PresenterMaini Kartik - The University of Chicago, South Asian Languages and Civilizations, Chicago, United States
Panel31 – The Forms, Genres and Languages of Early Modern Indian Philosophy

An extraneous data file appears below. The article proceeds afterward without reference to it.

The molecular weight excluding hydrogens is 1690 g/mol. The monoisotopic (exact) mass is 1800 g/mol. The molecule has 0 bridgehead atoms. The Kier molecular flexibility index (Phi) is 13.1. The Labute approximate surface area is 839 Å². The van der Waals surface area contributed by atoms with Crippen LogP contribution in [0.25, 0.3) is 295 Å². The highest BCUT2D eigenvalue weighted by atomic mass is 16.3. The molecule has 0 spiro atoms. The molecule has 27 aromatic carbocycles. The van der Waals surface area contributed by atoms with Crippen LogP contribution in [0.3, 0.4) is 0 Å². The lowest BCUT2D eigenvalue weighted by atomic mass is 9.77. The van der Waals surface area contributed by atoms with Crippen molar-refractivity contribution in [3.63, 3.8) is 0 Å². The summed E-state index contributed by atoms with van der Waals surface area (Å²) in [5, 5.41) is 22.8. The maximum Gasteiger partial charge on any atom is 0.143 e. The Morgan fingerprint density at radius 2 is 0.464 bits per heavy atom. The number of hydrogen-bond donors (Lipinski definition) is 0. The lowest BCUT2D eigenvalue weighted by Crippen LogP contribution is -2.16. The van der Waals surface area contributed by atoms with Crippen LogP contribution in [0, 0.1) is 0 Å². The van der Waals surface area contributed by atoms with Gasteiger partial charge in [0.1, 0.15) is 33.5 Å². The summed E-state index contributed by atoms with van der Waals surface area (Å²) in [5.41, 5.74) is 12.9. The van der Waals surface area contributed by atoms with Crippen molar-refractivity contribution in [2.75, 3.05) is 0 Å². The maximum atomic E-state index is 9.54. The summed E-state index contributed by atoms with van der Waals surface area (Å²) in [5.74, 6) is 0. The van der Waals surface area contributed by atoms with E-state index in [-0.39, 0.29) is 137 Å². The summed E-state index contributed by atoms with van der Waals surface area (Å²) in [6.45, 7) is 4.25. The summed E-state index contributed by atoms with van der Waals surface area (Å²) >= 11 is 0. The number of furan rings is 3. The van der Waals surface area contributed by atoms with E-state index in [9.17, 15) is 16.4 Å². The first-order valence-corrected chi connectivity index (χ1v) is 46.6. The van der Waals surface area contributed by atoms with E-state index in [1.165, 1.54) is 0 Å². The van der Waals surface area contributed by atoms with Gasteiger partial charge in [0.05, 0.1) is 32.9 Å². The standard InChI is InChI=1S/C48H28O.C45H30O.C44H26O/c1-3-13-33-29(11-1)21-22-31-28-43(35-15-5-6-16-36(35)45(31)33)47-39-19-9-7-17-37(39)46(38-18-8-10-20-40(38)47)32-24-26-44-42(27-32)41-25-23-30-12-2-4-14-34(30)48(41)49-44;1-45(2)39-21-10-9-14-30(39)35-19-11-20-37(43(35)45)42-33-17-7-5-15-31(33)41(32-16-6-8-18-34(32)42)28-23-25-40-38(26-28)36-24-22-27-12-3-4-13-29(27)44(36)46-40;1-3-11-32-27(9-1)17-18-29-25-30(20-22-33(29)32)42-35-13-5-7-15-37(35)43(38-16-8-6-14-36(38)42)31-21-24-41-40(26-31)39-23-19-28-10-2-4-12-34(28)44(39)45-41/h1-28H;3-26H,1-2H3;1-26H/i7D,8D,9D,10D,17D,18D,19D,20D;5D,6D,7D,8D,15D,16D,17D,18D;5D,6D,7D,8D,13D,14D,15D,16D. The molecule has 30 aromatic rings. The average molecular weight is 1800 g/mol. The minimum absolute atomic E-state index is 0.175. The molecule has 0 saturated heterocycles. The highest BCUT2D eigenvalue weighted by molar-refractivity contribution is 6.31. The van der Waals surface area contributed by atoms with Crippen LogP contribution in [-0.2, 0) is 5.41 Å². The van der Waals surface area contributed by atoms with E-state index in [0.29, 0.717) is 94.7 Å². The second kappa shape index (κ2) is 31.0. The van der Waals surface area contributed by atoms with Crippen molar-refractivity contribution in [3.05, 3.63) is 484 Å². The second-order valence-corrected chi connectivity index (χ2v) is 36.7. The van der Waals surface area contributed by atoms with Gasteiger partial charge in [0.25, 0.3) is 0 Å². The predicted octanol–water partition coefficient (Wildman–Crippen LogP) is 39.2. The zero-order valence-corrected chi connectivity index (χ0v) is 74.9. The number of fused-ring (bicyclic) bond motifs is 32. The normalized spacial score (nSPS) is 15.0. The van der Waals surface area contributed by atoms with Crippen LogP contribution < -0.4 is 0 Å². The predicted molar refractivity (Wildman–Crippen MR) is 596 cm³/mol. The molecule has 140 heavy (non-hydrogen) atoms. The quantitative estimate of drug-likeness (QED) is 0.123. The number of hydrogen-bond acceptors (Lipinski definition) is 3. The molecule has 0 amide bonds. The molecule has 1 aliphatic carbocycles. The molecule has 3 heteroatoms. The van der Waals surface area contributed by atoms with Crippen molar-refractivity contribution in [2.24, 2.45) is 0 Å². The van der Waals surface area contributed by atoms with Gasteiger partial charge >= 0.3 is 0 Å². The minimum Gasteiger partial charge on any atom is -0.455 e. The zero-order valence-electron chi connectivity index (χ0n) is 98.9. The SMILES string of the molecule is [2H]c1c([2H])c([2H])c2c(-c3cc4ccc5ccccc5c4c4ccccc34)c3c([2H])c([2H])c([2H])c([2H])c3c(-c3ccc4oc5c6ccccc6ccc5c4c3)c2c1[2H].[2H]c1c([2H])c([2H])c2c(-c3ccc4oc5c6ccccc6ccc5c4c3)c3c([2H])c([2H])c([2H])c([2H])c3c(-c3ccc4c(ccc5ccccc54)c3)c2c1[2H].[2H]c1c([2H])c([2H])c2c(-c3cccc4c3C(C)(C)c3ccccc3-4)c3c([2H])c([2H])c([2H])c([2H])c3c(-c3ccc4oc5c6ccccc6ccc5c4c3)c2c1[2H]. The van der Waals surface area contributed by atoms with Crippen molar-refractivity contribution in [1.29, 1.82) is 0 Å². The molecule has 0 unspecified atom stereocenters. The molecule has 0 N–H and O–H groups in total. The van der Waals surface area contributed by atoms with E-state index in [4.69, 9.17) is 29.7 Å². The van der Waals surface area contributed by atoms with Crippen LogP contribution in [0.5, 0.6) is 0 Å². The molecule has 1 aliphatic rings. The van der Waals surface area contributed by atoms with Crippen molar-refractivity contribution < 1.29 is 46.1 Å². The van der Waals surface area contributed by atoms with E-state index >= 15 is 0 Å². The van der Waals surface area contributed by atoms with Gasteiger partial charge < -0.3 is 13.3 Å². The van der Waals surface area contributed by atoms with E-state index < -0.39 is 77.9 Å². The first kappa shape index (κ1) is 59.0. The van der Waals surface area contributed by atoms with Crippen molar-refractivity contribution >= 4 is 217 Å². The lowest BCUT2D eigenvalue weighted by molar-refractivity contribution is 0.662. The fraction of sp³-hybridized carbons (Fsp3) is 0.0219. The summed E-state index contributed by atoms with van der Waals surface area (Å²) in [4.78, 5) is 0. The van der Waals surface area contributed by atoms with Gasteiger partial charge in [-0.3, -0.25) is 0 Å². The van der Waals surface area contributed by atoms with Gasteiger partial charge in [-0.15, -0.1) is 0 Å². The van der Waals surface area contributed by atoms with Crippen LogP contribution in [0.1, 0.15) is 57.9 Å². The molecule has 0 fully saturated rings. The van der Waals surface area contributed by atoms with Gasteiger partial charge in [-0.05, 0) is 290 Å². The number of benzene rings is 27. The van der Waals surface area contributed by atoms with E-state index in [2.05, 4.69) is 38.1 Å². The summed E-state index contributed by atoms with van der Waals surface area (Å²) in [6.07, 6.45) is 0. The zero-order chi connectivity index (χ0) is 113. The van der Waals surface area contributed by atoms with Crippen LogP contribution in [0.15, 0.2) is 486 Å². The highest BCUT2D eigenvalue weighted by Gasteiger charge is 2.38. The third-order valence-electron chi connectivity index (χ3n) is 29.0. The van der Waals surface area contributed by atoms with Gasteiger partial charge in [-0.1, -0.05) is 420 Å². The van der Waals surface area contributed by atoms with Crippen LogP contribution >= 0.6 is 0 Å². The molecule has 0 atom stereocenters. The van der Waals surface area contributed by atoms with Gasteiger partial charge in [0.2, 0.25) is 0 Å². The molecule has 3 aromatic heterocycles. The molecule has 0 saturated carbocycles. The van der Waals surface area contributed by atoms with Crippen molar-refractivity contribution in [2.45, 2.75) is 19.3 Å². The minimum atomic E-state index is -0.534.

Recent researches in Indian philosophy have complicated the nationalist resignification of Advaita Vedānta by drawing our attention to its scholastic flourishing in the early modern period. Such efforts often pass over vernacular expressions of philosophy, presenting a picture of flourishing that is at best partial. Taking Michael S. Allen’s idea of ‘Greater Advaita Vedānta’ (2017) as its touchstone, this paper examines the life and labours of Samarth Rāmdās (c. 1608-1681), a poet, philosopher, and ascetic from early modern Maharashtra. Rāmdās’ veritable magnum opus, Dāsbodh, situates itself in the tradition of Upaniṣadic exegesis, but with a distinctly vernacular twist. It spurns highfalutin scholasticism in favour of unmediated, visceral experience produced through a careful ethical cultivation of the self. This, for Rāmdās, is a necessarily worldly ascesis grounded in the humdrum of social, political, and everyday life, such that every mundane act – like writing – prepares the self for the experience of Vedāntic self-realization (ātmabodha). I read the Dāsbodh as a philosophical palimpsest, and closely follow Rāmdās’ “adaptive reuse” (Freschi & Maas, 2017) of high-brow Advaitic soteriology to serve the social and religious needs of various Marathi-speaking publics. I also examine the vast corpus of hymns, narrative literature, and hagiographies attributed to or based on Rāmdās, demonstrating how vernacular transcreations of Sanskrit knowledge move across genres.